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Evictions Hurt Tenants and Landlords

a photo of a house on W. Exchange in Akron
SARAH TAYLOR
/
WKSU
Jack Neiman from Exchange Builders LLC is working to evict a tenant from this home at 373 W. Exchange St. in Akron.

Akron’s eviction crisis plays out in a small municipal courtroom in the Stubbs Justice Center downtown. Four days a week a magistrate hears from both sides--when they show up.

Magistrate Tania Nemer listens to tenants when they appear, and landlords like Jack Neiman of Exchange Builders. He has about 30 rental units. One tenant has been behind on the $425 a month rent since July. The woman owes Neiman nearly $2,400.

Neiman says landlords are often made to be the villains, but eviction is hard on them too. "I just have a lot less income and still have all the same bills," Neiman said. "When the tenant moves out and it costs you $300, $400, or $500 to clean up the house or apartment and re-rent it."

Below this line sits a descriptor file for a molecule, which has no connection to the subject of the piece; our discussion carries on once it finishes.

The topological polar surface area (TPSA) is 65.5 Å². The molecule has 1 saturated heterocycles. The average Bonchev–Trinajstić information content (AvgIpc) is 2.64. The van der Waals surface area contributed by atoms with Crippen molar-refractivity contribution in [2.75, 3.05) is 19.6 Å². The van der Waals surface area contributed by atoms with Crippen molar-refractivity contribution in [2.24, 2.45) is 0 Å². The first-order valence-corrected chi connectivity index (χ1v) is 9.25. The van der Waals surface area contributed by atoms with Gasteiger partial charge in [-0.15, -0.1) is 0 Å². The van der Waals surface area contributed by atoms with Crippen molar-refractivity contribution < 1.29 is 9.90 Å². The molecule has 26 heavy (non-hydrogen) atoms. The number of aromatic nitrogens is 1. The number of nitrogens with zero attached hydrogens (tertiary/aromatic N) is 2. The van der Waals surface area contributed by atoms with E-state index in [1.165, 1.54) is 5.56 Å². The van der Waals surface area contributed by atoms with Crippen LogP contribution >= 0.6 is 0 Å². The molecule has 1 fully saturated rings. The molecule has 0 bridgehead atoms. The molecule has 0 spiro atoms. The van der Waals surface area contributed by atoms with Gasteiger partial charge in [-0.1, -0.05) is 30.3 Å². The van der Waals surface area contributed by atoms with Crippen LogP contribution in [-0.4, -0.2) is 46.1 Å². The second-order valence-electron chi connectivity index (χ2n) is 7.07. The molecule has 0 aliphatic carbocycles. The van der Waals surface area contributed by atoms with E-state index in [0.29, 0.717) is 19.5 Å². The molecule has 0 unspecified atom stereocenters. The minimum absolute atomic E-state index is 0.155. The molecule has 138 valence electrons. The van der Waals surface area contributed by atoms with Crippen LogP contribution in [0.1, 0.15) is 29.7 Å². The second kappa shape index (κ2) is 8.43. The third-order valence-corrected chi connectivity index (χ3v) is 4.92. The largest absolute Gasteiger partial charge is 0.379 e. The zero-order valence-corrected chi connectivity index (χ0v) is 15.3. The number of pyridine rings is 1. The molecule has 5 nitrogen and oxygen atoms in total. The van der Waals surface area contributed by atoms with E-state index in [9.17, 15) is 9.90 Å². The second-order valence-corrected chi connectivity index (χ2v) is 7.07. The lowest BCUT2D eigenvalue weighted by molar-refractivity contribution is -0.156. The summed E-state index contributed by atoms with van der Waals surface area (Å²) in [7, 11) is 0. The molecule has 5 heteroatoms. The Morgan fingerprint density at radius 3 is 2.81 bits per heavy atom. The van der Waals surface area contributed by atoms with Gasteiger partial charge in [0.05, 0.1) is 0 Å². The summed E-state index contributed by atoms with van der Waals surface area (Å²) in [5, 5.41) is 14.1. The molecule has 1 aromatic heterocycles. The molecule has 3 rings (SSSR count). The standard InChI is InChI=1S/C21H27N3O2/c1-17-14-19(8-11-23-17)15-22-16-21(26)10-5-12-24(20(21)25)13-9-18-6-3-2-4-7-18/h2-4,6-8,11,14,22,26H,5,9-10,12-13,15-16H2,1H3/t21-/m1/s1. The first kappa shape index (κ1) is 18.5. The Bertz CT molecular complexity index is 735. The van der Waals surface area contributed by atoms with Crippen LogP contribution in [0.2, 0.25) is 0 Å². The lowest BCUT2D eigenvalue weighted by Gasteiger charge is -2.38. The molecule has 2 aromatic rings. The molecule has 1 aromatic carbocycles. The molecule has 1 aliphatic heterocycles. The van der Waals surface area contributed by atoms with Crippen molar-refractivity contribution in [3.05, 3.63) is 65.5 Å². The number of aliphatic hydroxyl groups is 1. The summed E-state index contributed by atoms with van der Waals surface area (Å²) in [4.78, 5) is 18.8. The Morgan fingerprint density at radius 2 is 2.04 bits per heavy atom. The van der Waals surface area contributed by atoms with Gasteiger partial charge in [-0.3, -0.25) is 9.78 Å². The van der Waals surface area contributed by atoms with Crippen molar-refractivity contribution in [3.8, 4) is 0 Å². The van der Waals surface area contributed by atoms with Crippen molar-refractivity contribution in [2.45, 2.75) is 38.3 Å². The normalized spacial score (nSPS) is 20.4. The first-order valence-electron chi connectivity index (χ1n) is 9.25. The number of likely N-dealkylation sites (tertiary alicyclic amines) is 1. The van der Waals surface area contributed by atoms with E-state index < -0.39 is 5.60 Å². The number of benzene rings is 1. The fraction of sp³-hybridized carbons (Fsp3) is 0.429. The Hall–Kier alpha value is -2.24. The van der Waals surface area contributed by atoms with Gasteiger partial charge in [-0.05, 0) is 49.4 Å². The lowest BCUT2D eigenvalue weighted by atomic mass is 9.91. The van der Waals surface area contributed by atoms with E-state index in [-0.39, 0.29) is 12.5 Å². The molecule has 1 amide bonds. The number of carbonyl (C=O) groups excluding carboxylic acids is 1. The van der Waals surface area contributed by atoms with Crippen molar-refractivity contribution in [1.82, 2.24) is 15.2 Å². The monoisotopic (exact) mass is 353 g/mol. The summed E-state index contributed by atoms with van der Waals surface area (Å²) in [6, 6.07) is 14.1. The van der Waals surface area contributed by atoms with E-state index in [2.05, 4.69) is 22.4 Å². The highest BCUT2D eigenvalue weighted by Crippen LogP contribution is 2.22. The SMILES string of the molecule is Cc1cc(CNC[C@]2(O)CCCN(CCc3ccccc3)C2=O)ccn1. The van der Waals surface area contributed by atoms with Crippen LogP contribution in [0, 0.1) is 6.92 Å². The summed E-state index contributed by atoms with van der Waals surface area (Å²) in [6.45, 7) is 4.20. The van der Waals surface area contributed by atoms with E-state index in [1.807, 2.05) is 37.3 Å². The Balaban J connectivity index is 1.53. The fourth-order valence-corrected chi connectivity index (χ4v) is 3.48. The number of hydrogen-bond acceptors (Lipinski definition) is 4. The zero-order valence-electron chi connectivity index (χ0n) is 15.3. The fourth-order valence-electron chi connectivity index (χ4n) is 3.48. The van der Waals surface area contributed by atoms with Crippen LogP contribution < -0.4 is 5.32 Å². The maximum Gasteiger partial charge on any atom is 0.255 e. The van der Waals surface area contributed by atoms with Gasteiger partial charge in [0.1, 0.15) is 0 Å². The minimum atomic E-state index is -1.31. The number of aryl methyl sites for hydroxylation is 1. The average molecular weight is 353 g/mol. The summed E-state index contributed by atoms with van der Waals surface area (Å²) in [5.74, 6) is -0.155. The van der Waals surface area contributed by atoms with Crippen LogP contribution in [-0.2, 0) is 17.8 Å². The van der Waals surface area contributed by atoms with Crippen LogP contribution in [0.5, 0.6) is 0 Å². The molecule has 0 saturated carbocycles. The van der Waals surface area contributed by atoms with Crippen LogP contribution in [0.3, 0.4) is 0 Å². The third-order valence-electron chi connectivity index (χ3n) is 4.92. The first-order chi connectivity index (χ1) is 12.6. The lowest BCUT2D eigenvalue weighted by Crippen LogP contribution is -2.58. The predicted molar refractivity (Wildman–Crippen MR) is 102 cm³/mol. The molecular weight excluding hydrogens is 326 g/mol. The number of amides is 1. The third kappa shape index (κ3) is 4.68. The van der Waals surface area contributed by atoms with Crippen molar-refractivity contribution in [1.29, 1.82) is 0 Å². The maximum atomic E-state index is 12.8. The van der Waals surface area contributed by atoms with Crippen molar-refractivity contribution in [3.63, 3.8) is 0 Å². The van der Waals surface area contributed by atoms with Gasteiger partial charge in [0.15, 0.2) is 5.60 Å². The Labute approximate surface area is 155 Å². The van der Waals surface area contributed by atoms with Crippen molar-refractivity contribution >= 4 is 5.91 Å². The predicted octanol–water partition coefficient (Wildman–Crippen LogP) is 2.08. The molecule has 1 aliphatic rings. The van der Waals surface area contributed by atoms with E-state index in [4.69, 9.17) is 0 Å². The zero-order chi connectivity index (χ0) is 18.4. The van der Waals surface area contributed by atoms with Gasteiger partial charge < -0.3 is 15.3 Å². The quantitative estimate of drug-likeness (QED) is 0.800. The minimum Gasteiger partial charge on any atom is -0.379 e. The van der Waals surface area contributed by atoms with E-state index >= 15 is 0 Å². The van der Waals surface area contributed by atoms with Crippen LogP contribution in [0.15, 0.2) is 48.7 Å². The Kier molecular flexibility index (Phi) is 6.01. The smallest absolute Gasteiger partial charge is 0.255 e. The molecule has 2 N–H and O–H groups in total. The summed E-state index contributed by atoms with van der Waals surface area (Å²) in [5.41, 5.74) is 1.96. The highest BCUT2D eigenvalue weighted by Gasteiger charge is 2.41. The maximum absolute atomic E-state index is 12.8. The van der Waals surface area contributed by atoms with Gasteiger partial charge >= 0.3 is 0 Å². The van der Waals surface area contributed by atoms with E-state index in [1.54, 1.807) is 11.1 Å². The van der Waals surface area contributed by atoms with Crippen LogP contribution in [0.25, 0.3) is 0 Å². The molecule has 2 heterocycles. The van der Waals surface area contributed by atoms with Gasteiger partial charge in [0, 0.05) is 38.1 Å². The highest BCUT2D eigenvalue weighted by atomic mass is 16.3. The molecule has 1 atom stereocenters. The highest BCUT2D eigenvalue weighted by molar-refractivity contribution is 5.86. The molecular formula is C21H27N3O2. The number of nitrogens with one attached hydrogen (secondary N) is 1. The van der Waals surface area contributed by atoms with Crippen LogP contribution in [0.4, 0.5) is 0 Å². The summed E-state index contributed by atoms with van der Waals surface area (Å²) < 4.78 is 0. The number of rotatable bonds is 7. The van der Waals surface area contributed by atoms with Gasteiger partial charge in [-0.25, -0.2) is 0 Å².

The municipal court is reviewing eviction procedures, considering amending one rule and adding a new rule that would allow eviction records to be sealed in some instances, something Neiman opposes. "You’ll have no idea whether a guy has a history of not paying rent," Neiman said.

The public can comment on the proposed changes through January 17th.  

A Northeast Ohio native, Sarah Taylor graduated from Miami University in Oxford, Ohio where she worked at her first NPR station, WMUB. She began her professional career at WCKY-AM in Cincinnati and spent two decades in television news, the bulk of them at WKBN in Youngstown (as Sarah Eisler). For the past three years, Sarah has taught a variety of courses in the School of Journalism and Mass Communication at Kent State, where she is also pursuing a Master’s degree. Sarah and her husband Scott, have two children. They live in Tallmadge.